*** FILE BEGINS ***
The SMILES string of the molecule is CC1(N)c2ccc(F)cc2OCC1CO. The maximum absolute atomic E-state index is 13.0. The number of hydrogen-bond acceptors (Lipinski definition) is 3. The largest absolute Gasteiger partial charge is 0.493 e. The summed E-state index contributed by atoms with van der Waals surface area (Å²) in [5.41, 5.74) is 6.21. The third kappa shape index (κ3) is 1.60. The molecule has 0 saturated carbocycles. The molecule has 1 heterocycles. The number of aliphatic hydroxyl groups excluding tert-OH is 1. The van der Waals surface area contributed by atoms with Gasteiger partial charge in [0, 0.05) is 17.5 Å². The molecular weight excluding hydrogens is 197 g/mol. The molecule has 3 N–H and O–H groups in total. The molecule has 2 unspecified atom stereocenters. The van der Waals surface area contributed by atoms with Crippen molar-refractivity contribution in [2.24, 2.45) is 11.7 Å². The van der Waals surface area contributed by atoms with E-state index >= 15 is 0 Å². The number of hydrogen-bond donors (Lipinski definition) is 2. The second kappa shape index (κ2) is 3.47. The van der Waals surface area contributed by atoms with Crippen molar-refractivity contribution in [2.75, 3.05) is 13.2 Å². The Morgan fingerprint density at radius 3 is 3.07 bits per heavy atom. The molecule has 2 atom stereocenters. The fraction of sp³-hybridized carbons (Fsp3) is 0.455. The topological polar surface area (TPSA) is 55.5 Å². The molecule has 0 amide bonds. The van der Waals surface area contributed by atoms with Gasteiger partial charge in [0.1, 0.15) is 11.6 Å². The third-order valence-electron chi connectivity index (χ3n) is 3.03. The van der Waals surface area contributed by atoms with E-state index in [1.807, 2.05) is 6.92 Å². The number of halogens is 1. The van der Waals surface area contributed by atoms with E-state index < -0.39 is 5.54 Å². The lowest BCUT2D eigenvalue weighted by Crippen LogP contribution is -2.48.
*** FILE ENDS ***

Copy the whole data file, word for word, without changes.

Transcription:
The SMILES string of the molecule is CC1(N)c2ccc(F)cc2OCC1CO. The maximum absolute atomic E-state index is 13.0. The number of hydrogen-bond acceptors (Lipinski definition) is 3. The largest absolute Gasteiger partial charge is 0.493 e. The summed E-state index contributed by atoms with van der Waals surface area (Å²) in [5.41, 5.74) is 6.21. The third kappa shape index (κ3) is 1.60. The molecule has 0 saturated carbocycles. The molecule has 1 heterocycles. The number of aliphatic hydroxyl groups excluding tert-OH is 1. The van der Waals surface area contributed by atoms with Gasteiger partial charge in [0, 0.05) is 17.5 Å². The molecular weight excluding hydrogens is 197 g/mol. The molecule has 3 N–H and O–H groups in total. The molecule has 2 unspecified atom stereocenters. The van der Waals surface area contributed by atoms with Crippen molar-refractivity contribution in [2.24, 2.45) is 11.7 Å². The van der Waals surface area contributed by atoms with E-state index >= 15 is 0 Å². The number of hydrogen-bond donors (Lipinski definition) is 2. The second kappa shape index (κ2) is 3.47. The van der Waals surface area contributed by atoms with Crippen molar-refractivity contribution in [2.75, 3.05) is 13.2 Å². The Morgan fingerprint density at radius 3 is 3.07 bits per heavy atom. The molecule has 2 atom stereocenters. The fraction of sp³-hybridized carbons (Fsp3) is 0.455. The topological polar surface area (TPSA) is 55.5 Å². The molecule has 0 amide bonds. The van der Waals surface area contributed by atoms with Gasteiger partial charge in [0.1, 0.15) is 11.6 Å². The third-order valence-electron chi connectivity index (χ3n) is 3.03. The van der Waals surface area contributed by atoms with E-state index in [1.807, 2.05) is 6.92 Å². The number of halogens is 1. The van der Waals surface area contributed by atoms with E-state index < -0.39 is 5.54 Å². The lowest BCUT2D eigenvalue weighted by Crippen LogP contribution is -2.48.